You can simply
touch the file or provide any time and date in past or future:
~$ touch /sdcard/test_file ~# debugfs -R 'stat media/0/test_file' /dev/block/bootdevice/by-name/userdata | grep crtime: crtime: 0x5c926e0d:2d61b810 -- Wed Mar 20 21:45:01 2019 ~$ touch -d '2009-2-13 14:32:55' /sdcard/test_file ~$ stat /sdcard/test_file (...) Access: 2009-02-13 14:32:55.000000000 +0000 Modify: 2009-02-13 14:32:55.000000000 +0000 Change: 2019-03-20 21:45:38.067021025 +0000 Birth: -
Some file explorers like MiXplorer also have options to change Modified Time.
You don’t need super user privileges to change
mtime. Only the file should be writeable by your user ID (app in case of Android).
touch uses utimensat to update time of access (
atime) and modification (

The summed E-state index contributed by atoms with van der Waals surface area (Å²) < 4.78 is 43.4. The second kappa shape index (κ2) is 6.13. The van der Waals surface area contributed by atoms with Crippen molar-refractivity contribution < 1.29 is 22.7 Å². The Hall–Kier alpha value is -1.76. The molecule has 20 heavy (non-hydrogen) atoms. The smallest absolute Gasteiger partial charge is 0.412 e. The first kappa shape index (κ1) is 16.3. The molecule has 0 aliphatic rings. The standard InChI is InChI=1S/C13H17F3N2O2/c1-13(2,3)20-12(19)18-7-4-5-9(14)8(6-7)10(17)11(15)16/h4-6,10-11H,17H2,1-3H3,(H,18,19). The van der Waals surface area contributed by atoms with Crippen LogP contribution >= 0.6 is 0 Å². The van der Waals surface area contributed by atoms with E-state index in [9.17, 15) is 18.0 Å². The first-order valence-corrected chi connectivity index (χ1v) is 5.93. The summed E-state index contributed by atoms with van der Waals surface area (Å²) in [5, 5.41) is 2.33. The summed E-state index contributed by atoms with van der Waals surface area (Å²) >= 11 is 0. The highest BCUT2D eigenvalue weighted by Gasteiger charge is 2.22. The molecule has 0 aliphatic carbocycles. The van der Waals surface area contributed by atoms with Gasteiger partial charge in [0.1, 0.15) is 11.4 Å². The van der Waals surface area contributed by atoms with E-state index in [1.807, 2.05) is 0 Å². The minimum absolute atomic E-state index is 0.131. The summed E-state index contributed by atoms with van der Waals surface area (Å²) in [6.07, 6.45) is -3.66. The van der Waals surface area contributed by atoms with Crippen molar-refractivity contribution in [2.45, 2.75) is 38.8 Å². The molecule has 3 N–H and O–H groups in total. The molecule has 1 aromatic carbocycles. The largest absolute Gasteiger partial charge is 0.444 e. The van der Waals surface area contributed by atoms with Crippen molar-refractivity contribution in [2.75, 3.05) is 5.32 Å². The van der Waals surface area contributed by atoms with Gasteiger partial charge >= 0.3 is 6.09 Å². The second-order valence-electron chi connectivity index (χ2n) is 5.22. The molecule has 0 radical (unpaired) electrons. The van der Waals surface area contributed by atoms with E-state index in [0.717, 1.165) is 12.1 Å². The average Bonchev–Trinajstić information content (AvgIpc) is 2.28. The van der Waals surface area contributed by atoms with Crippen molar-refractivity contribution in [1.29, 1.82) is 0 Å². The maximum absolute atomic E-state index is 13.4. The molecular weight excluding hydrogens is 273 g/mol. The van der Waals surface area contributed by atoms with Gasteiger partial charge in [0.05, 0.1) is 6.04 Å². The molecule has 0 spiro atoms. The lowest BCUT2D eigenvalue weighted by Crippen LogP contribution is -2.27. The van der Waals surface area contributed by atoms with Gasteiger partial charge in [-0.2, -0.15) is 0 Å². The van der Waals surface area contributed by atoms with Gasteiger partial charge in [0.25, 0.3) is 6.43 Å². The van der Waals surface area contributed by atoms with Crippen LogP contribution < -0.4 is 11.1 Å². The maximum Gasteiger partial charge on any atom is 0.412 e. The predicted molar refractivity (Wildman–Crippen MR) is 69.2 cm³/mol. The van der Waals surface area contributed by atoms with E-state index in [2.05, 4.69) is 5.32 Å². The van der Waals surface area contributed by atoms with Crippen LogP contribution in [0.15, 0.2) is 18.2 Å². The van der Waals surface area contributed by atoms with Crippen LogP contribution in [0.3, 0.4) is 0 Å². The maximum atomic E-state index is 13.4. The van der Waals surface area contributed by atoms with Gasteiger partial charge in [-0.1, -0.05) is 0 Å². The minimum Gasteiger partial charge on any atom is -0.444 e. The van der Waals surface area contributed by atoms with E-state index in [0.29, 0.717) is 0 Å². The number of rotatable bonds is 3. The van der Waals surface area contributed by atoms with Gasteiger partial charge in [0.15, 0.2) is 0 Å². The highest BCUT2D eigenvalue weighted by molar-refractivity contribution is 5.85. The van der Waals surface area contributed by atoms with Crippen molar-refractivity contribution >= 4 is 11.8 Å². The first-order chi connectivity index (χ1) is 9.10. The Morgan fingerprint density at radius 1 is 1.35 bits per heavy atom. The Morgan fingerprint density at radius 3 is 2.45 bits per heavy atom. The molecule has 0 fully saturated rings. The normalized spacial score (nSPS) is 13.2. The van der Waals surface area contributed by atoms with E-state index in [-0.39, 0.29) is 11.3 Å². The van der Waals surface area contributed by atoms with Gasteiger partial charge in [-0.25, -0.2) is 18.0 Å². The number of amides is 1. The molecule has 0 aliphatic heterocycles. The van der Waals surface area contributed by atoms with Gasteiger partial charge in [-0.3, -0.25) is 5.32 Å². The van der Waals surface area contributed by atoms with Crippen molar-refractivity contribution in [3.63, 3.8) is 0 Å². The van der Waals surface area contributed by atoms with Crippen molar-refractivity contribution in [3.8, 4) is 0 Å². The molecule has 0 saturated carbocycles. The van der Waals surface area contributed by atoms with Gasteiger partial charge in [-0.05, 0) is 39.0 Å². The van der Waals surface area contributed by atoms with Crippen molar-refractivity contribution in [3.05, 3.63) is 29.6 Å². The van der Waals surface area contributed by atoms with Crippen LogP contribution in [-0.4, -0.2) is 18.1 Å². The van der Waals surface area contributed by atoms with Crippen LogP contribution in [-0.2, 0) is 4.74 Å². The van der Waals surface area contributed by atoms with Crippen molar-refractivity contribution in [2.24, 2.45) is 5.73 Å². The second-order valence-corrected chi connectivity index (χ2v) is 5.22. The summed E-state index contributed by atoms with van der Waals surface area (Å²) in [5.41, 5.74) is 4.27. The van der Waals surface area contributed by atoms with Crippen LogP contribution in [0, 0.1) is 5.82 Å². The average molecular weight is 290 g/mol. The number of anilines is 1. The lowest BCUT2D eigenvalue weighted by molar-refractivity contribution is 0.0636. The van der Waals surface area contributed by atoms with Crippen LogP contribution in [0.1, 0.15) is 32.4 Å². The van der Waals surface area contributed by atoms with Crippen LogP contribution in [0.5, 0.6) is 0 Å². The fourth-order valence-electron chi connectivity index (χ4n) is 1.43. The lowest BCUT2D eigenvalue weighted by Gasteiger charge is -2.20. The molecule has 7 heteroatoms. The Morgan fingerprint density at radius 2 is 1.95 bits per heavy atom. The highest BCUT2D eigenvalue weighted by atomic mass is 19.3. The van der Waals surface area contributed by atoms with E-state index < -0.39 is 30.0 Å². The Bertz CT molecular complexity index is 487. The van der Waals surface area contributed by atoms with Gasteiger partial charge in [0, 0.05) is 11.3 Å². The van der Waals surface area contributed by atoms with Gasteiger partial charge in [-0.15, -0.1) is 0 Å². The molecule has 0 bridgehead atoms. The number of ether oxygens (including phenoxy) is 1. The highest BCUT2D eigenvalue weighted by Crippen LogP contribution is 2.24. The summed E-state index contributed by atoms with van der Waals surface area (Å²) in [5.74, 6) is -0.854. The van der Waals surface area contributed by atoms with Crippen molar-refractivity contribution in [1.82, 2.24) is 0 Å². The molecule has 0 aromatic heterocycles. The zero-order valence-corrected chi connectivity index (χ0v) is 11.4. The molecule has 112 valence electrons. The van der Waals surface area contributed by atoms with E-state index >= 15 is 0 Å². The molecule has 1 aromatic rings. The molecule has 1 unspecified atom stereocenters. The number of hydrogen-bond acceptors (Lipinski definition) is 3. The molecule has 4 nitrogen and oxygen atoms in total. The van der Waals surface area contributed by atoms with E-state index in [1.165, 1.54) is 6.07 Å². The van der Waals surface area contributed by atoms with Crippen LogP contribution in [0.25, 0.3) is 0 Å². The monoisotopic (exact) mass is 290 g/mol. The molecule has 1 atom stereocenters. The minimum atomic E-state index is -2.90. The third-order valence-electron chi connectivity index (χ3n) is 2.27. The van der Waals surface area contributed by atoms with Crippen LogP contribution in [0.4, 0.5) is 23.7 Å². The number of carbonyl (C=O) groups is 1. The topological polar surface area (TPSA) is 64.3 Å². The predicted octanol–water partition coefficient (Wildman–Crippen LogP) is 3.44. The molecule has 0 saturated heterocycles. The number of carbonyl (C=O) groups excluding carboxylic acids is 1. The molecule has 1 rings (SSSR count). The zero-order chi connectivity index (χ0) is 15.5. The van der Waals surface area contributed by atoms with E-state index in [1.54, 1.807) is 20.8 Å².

mtime) provided that filesystem supports the timestamps be saved in inode along with file’s data.
Birth/creation time (
crtime) – a part of extended file status which requires at least 256bytes inode size – is not standardized, thus rarely supported by filesystems. In above commands
debugfs is used with root privileges to get creation time of file on
ext4 because some
stat binaries aren’t updated to use statx yet (requires at least Linux Kernel 4.11), so
btime is empty.
btime and change time (
ctime; inode/metadata modification time) are supposed to be handled by system, not simply changeable by user.
Since Android is based on Linux, it inherits the concept of inode and timestamps from UNIX world. Common Linux filesystems like
f2fs support timestamps, including the emulated filesystems used by Android on SD cards. Other OS and filesystems have similar concept with slightly different terminologies. E.g. on Windows’
Entry Modified time is very identical to UNIX’s